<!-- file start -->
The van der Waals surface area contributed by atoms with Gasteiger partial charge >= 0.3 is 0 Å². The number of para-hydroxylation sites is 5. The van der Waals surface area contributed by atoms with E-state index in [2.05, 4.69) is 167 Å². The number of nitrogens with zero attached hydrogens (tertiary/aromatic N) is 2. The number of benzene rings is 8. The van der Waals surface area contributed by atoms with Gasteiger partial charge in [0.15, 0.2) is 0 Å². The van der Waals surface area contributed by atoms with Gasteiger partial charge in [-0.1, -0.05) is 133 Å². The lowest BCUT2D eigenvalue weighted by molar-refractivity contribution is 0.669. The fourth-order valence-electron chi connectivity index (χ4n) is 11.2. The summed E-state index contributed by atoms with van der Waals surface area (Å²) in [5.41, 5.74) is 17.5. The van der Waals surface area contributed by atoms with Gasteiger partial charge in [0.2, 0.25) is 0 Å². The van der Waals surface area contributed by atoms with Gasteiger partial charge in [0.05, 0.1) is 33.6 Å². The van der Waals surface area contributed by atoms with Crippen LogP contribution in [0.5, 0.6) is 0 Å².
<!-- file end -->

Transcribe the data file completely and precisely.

The van der Waals surface area contributed by atoms with Gasteiger partial charge >= 0.3 is 0 Å². The number of para-hydroxylation sites is 5. The van der Waals surface area contributed by atoms with E-state index in [2.05, 4.69) is 167 Å². The number of nitrogens with zero attached hydrogens (tertiary/aromatic N) is 2. The number of benzene rings is 8. The van der Waals surface area contributed by atoms with Gasteiger partial charge in [0.15, 0.2) is 0 Å². The van der Waals surface area contributed by atoms with Gasteiger partial charge in [-0.1, -0.05) is 133 Å². The lowest BCUT2D eigenvalue weighted by molar-refractivity contribution is 0.669. The fourth-order valence-electron chi connectivity index (χ4n) is 11.2. The summed E-state index contributed by atoms with van der Waals surface area (Å²) in [5.41, 5.74) is 17.5. The van der Waals surface area contributed by atoms with Gasteiger partial charge in [0.2, 0.25) is 0 Å². The van der Waals surface area contributed by atoms with Gasteiger partial charge in [0.05, 0.1) is 33.6 Å². The van der Waals surface area contributed by atoms with Crippen LogP contribution in [0.5, 0.6) is 0 Å².